I’ve been thinking a lot this week about games I wish I enjoyed. The whole trend really started with Super Mario 3D World + Bowser’s Fury™ last month. Though it’s come to a head with Loop Hero: the deckbuilding idle game with gorgeous pixel art that’s taken the Fanbyte Discord server by storm. This is sure to be a strange year for video games in general, but to kick things off its full of games everyone but me seems to love.
I played a Loop Hero preview a little while back. It didn’t make much of an impression at the time (thanks in part to that terribly generic name). Now I hear it sold 500,000 copies in a week. I’m genuinely very happy for developer Four Quarters, which also made the highly enjoyable Please, Don’t Touch Anything.
Loop Hero demands a lot more attention than that previous game. Please, Don’t Touch Anything was kind of a trifle — a toy you poked and prodded at to see what would happen. This new, more successful game hints at that kind of irreverence. The tutorial is full of winks and nods, breaking the fourth wall to tell me I’ve probably played a game before. Then it very quickly wants to be something else. It projects dark, Gothic art on a pixel canvas and has monsters explain philosophy as the world fades into nothingness around them.
It’s interesting. I have a harder time saying that it’s good. There’s a slightly “muddy” quality to the serious writing that rubs me the wrong way. Like a lot of beautiful indies with big ideas, it feels like a great game in need of an equally great editor. It’s trying to be so very much at once. It’s as if characters always use two too many words in every phrase. And the best editors always no what to cut. Personally, I’d start with the early jabs at humor (games attempting self-awareness and calling it comedy is serious brain poison to me).
The muddiness doesn’t stop there. Loop Hero is all about optimizing passive, well, loops as your hero walks a circle full of monsters. You can’t control his movement or actions. You can swap out his gear; some of which has “Defense 8” listed as a perk below “Defense 11.” It’s a UI nitpick, I know, but in a game where numbers are all that matter, presenting that information cleanly, clearly, and all that times is pretty dang important.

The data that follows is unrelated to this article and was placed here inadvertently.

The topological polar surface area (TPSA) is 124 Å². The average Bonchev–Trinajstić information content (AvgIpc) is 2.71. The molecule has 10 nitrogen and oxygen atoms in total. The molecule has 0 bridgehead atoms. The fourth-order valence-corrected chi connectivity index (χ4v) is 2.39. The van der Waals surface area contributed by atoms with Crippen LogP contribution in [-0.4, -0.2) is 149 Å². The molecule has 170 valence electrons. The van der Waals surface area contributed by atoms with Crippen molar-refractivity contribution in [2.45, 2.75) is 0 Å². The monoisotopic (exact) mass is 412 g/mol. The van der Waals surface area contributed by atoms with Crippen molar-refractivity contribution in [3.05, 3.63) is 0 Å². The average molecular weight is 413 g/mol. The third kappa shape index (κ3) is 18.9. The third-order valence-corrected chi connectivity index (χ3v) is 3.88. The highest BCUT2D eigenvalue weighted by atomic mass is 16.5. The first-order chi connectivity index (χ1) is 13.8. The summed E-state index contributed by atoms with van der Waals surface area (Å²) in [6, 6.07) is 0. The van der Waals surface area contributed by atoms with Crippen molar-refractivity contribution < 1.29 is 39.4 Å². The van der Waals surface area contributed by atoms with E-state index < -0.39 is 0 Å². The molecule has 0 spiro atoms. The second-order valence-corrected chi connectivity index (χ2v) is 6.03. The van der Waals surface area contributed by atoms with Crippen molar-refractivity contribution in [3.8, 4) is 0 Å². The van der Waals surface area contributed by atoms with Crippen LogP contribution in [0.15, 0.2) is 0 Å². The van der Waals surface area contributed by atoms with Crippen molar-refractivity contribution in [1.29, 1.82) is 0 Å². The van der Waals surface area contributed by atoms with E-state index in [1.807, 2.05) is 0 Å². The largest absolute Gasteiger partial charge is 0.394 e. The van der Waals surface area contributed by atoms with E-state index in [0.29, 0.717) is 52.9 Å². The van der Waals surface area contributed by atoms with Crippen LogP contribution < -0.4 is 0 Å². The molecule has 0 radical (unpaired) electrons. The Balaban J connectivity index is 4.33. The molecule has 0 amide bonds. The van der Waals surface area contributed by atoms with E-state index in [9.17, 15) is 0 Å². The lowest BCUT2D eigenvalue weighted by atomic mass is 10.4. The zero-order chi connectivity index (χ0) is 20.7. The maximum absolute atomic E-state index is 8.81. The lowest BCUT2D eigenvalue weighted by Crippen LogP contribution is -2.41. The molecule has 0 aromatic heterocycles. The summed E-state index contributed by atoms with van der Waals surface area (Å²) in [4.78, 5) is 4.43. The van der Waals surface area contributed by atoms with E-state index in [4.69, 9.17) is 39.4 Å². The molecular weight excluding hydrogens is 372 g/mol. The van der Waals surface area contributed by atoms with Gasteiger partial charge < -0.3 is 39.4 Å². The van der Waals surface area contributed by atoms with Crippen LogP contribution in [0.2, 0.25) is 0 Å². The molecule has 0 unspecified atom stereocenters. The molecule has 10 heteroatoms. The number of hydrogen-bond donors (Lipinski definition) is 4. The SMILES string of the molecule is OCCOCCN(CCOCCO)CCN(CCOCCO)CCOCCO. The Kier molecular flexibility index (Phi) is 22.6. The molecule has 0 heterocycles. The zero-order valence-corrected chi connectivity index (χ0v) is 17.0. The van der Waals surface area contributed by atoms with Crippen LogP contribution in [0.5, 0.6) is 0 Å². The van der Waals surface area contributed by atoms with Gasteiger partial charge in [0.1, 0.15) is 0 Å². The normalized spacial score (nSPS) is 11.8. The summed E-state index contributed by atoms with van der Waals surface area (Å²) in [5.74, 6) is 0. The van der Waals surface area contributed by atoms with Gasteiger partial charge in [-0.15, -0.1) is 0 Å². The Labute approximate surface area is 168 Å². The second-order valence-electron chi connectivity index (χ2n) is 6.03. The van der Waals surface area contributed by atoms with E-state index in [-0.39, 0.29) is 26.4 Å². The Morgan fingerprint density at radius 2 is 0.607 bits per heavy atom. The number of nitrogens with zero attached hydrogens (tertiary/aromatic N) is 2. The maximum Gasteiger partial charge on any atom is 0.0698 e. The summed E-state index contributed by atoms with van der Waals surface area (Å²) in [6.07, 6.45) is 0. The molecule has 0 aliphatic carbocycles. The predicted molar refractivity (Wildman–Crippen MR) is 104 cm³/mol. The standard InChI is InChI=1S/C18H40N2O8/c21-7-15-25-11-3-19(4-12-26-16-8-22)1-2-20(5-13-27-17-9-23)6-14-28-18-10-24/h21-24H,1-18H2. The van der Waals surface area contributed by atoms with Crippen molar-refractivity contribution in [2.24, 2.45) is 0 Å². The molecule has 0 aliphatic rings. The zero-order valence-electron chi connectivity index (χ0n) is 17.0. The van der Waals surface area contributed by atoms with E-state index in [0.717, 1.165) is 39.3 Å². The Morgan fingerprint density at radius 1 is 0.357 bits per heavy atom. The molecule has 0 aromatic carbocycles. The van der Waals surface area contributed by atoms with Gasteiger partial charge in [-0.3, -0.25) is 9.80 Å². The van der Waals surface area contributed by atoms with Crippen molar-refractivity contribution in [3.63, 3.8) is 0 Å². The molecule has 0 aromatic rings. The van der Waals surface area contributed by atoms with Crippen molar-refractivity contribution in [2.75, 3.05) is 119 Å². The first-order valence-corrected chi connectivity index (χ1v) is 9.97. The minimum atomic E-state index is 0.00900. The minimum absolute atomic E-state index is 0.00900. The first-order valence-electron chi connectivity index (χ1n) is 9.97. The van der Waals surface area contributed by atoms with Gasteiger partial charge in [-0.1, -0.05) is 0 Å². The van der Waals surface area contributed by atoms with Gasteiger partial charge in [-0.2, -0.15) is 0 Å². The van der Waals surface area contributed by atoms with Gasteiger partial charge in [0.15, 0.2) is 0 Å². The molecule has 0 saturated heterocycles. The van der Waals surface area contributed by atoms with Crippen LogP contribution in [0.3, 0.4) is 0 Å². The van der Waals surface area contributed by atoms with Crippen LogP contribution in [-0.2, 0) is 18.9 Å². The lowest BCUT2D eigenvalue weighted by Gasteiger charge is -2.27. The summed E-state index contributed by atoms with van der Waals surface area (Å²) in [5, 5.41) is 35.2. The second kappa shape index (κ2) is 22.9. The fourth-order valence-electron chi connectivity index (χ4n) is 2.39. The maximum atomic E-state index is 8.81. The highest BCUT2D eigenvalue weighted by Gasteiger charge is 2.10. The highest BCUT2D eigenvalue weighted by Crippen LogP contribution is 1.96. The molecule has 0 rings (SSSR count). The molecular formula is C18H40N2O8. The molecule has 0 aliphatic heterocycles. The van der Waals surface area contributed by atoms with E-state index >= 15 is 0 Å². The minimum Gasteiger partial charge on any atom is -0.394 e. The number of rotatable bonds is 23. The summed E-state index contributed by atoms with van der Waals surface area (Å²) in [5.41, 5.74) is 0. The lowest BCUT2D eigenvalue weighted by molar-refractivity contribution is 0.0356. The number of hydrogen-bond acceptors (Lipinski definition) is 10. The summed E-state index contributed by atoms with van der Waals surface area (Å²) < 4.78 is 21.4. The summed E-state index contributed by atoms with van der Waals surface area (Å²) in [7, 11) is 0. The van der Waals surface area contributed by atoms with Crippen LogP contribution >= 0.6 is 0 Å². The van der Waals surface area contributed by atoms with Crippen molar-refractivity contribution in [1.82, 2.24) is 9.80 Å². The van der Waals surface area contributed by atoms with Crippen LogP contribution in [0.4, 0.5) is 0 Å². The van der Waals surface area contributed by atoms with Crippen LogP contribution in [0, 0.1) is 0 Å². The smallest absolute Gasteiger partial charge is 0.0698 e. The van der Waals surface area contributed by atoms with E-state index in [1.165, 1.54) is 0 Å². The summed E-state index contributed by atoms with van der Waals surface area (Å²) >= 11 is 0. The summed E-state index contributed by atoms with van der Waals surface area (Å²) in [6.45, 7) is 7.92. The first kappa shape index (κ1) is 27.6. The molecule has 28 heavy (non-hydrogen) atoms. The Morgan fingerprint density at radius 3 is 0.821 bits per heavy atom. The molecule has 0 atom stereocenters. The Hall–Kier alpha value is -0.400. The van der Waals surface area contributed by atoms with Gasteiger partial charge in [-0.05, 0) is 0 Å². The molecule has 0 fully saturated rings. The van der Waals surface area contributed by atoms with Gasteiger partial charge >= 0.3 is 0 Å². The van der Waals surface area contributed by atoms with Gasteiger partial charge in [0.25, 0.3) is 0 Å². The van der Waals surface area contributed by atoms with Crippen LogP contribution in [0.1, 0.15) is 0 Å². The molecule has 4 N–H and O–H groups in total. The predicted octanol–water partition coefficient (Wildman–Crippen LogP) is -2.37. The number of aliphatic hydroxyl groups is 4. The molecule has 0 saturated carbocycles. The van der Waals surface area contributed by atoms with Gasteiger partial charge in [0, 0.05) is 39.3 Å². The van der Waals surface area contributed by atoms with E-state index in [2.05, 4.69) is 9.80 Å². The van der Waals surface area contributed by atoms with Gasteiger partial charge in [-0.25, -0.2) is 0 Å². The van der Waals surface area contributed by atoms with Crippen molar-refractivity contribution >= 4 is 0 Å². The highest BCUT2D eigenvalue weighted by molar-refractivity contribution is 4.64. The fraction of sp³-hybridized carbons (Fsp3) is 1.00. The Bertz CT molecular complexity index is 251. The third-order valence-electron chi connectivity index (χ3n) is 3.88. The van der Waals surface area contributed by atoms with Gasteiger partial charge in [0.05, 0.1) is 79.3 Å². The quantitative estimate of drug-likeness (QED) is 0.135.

I have similar issues with Bravely Default 2. The job-based JRPG has lots of ideas; I’ll give it that. But so many of them irk me moment-to-moment. Loop Hero wants to be an idle game, but demands a lot of regular parsing through half-detailed information. Bravely Default 2 wants to feel like a return to classic SquareSoft games, as our own Renata Price put it so well, but lacks the charm of its predecessors and the no-nonsense mathin’ around of superior but equally technical RPGs, like Etrian Odyssey.
I’m genuinely being too hard on both games… There’s a lot to like about each of them. Loop Hero is gorgeous, for instance, and has a lot of really smart UI decisions to offset the bad ones. Such as the way mousing over your gear instantly pauses the action. Bravely Default 2 is hideous, at least when it closes up on the characters, but has some wonderful gameplay variety and in-game locales.
Part of the problem is timing. Yes, ’tis the season for games I wish I liked more. But only because it’s bookended by games I already love so much. I’ve just gotten back into FFXIV (a game that nails the story after its rocky start and has satisfying numbers to boot) and Monster Hunter Rise, my most anticipated game of the year, is right around the corner. These newcomers aren’t just competing for my attention; they’re competing against the comfort these old favorite franchises bring. That’s a tough equation to solve.
At the same time, there’s something to say for games that make me want to enjoy them. I’ve played plenty of bad and boring stuff in my time. These all have some kind of spark. Maybe I’m just missing the right conditions for them to ignite something in me.